A mom from Washington state bathes her 1-year-old son in bleach twice a week, because she wants him to defy the odds for children born with his rare genetic skin disorder. She wants him to live a long life.
Alicia Barber gave birth to Jamison Stam, who has harlequin ichthyosis, in May of 2017. Photos of the newborn show an infant clinging to life covered in a patchwork of skin and sores.
Harlequin ichthyosis is a rare genetic disorder that covers infant’s skin with hard, thick diamond-shaped plates separated by deep cracks, according to the U.S. National Library of Medicine. The skin restricts movement and can affect the shape of facial features. Babies suffering from the disorder often have breathing difficulties, problems regulating body temperature and fighting infections. The disorder affects about one in 500,000 people, according to the National Organization for Rare Disorders.
Warning, image showing the baby's disorder below may be jarring.
Doctors gave Jamison no life expectancy.
"I was severely depressed," said Barber, who lives in Chattaroy, Spokane County. "I didn’t go to see him. The state felt like I couldn’t provide proper care for him at that time."
Jamison was in foster care from August to December of last year. Barber said she went to counseling and made the decision to be "the mom Jamison needed me to be."
Barber, also mom to a 7-year-old son and stepmom to a 6-year-old son, is now a full-time caretaker for Jamison, who requires intense 24/7 care.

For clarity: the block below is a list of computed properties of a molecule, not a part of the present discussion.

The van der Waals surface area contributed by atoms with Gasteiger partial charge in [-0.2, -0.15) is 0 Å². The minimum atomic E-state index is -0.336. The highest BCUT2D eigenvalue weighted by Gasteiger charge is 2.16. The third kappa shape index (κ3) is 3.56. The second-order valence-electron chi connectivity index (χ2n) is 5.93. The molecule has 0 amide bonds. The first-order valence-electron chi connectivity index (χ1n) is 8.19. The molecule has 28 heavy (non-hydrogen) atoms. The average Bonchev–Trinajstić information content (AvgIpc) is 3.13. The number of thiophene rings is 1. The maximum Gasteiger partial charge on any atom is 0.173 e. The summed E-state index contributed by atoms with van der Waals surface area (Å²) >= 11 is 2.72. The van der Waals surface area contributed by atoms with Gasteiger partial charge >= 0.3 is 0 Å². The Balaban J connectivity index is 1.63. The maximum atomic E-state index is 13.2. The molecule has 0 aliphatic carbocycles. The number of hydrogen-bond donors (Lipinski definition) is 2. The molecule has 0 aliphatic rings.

It's a role that requires constant cleaning. Jamison's skin can't shed harmful bacteria normally — even a small cut leaves him vulnerable to life-threatening infections. His sheets and everything he touches, including toys, must be disinfected daily, she said. It's also emotionally taxing.
Jamison's doctors recommended he bathe in bleach to ward off infections that could land him in the hospital. The baths are so painful, Barber gives Jamison morphine — which always worries her — because it slows his already labored breathing. Lately, she and Jamison's dad climb into the bleach tub with their son to comfort him. They have to scrub off his excess skin with an exfoliating mitt.
Jamison's dad Kolton Stam works in construction, and helps Barber care for Jamison as much as he can when he's off work.
Barber said support also comes from her faith.
"Some days I wake up and I think how am I going to get through another day," she said. "That small voice says Alicia we are going to do this...God is carrying me the most."
Her hopes for the future?
She wants Jamison "to laugh and run and play with other kids." She wants him to have "an amazing life."
Right now, Barber is raising money through a GoFundMe and hopes she'll be able to attend a conference in Nashville that could connect her with other parents of children with harlequin ichthyosis. She said it also could help her find a safer way to bathe Jamison using a nano bubbler that exfoliates skin using oxygen-filled bubbles.
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